QRZ Logbook

Saturday, July 27, 2019

Ham Radio 2-Meter Band Threats Popping Up

A recent proposal at a recent CEPT conference may pose a threat to the popular 2-meter band in Amateur Radio.

In June, France presented a proposal to make part of the band (144-146 MHz) part of the Aeronautical Mobile Service with Primary allocation. French defense contractor Thales is requesting that they have primary use of the bands, with amateur radio having secondary use.

Even though the proposal will not appear until the World Radiocommunications Conference in 2023, already Amateur Radio organizations in neighboring places like the UK and Portugal are voicing strong objections with it. While it's going to be an uphill battle for any entity to try and overtake the allocation of the amateur radio bands in any country, the fact that it is being proposed and considered is a sobering reminder that hobbyists' contributions to the world of communications are still secondary to everything else occupying the spectrum. No matter how useful ham radio is in regards to community service, weather spotting, experimentation, scientific studies, etc., we are given the access to the ham bands at the mercy of governing bodies such as the the ITU, and if an agency with a need, and money, wants to come in and try to overtake the bands, they will certainly try.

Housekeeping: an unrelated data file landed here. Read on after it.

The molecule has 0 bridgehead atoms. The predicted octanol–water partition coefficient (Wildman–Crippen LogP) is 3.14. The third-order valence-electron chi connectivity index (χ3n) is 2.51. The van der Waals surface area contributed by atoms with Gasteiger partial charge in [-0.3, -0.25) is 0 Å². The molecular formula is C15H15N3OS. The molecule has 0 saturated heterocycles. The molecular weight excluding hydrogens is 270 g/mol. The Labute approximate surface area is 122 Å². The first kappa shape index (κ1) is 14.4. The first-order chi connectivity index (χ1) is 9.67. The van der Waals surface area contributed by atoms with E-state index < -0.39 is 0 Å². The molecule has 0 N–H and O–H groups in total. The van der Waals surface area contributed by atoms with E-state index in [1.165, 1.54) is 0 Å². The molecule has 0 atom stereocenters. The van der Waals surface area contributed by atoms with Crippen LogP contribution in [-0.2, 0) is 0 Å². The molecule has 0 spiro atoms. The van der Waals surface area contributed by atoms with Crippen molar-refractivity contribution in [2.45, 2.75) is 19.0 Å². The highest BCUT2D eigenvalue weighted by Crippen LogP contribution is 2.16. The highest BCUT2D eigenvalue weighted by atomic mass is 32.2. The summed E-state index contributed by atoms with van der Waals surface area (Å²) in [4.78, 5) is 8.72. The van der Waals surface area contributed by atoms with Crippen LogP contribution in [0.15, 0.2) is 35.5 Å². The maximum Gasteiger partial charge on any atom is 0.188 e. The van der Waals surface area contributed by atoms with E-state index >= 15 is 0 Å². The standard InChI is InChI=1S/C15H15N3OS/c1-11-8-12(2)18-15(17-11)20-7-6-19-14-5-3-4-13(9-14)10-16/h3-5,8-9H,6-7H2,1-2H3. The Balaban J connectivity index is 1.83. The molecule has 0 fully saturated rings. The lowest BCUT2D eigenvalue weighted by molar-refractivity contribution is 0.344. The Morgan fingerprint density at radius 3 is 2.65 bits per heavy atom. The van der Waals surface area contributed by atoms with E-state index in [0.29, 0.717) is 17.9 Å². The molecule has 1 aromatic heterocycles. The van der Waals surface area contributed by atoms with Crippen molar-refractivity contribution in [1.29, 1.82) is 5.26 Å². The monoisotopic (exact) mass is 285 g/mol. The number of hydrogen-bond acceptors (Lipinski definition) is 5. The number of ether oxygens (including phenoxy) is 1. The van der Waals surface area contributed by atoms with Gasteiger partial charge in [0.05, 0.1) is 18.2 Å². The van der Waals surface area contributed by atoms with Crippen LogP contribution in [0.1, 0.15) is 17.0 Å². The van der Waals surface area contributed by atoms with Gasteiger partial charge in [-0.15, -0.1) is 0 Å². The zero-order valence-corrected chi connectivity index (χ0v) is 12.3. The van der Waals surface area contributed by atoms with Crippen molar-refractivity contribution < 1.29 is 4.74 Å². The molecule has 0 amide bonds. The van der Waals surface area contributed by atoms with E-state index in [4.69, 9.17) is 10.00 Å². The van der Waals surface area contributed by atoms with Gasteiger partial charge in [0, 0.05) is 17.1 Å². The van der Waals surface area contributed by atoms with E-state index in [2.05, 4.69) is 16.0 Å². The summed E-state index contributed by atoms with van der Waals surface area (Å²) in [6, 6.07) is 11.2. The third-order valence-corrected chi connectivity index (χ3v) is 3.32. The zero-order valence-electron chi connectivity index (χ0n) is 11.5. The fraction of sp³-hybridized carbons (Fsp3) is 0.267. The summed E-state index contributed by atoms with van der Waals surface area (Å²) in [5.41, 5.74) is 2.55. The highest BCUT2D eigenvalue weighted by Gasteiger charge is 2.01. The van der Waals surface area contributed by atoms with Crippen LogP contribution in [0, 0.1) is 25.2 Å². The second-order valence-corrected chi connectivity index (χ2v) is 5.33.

While I'm not screaming that the sky is falling, I am saying that we need to continue to show that we need our amateur radio bands around the world. 2 meters is arguably the most popular band in VHF, if not the most popular overall, offering new hams a chance to break in and get their feet wet with ham radio. Amateur radio repeaters are all across the band, so that you can talk on an HT from your car, or on a hiking trail, or on the side of the road, and reach somebody in another city or county whether it be for emergencies or just to pass the time talking with a friend or a complete stranger.

I've touted the benefits of SKYWARN and emergency services such as ARES, but other services benefit from 2 meters. Clubs will coordinate with community organizations to provide communications for events like triathlons, road cycling tours, and other public events. Nets are held on many 2 meter repeaters (and simplex) for a variety of clubs and topics. There's also other modes of communication used as well, such as APRS. 2m is a good place to test out new modes of communication and on occasion talk to the International Space Station!

In short, 2 meters is not something I see being given away anytime soon, but as long as businesses and governments are thinking that ham radio is "old tech" and "ancient" the best way to show them that it is far from the case will be to use these bands and use them constantly, consistently, and with the best intentions that ham radio has to offer.